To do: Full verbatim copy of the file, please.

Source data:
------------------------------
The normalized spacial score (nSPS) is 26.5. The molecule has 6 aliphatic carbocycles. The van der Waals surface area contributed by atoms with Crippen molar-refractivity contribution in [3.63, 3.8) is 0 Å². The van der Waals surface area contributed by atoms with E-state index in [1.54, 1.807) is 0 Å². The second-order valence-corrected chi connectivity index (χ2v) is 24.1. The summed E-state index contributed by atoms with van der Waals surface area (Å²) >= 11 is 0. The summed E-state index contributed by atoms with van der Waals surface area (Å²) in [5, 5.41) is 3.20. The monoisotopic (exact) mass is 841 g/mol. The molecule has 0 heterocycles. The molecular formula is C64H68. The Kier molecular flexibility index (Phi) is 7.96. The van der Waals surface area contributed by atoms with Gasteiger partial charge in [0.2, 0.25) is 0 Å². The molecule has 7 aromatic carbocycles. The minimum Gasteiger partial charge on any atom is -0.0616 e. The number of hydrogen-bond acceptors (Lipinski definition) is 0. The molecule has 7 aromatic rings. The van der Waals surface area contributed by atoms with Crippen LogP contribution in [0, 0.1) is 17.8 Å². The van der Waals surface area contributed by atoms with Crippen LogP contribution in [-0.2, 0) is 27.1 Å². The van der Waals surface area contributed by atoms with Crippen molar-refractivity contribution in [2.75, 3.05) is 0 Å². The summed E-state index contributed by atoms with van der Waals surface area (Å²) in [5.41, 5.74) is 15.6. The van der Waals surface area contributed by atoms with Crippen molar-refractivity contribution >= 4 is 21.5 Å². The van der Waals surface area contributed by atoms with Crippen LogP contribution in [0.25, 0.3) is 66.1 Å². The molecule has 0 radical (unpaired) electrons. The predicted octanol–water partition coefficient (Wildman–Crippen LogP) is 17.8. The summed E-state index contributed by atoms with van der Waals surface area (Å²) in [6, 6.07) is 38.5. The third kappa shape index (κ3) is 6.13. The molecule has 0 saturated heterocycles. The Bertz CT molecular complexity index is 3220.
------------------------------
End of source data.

The normalized spacial score (nSPS) is 26.5. The molecule has 6 aliphatic carbocycles. The van der Waals surface area contributed by atoms with Crippen molar-refractivity contribution in [3.63, 3.8) is 0 Å². The van der Waals surface area contributed by atoms with E-state index in [1.54, 1.807) is 0 Å². The second-order valence-corrected chi connectivity index (χ2v) is 24.1. The summed E-state index contributed by atoms with van der Waals surface area (Å²) >= 11 is 0. The summed E-state index contributed by atoms with van der Waals surface area (Å²) in [5, 5.41) is 3.20. The monoisotopic (exact) mass is 841 g/mol. The molecule has 0 heterocycles. The molecular formula is C64H68. The Kier molecular flexibility index (Phi) is 7.96. The van der Waals surface area contributed by atoms with Gasteiger partial charge in [0.2, 0.25) is 0 Å². The molecule has 7 aromatic carbocycles. The minimum Gasteiger partial charge on any atom is -0.0616 e. The number of hydrogen-bond acceptors (Lipinski definition) is 0. The molecule has 7 aromatic rings. The van der Waals surface area contributed by atoms with Crippen LogP contribution in [0, 0.1) is 17.8 Å². The van der Waals surface area contributed by atoms with Crippen LogP contribution in [-0.2, 0) is 27.1 Å². The van der Waals surface area contributed by atoms with Crippen molar-refractivity contribution in [2.75, 3.05) is 0 Å². The summed E-state index contributed by atoms with van der Waals surface area (Å²) in [5.41, 5.74) is 15.6. The van der Waals surface area contributed by atoms with Crippen molar-refractivity contribution >= 4 is 21.5 Å². The van der Waals surface area contributed by atoms with Crippen LogP contribution in [0.25, 0.3) is 66.1 Å². The molecule has 0 radical (unpaired) electrons. The predicted octanol–water partition coefficient (Wildman–Crippen LogP) is 17.8. The summed E-state index contributed by atoms with van der Waals surface area (Å²) in [6, 6.07) is 38.5. The third kappa shape index (κ3) is 6.13. The molecule has 0 saturated heterocycles. The Bertz CT molecular complexity index is 3220.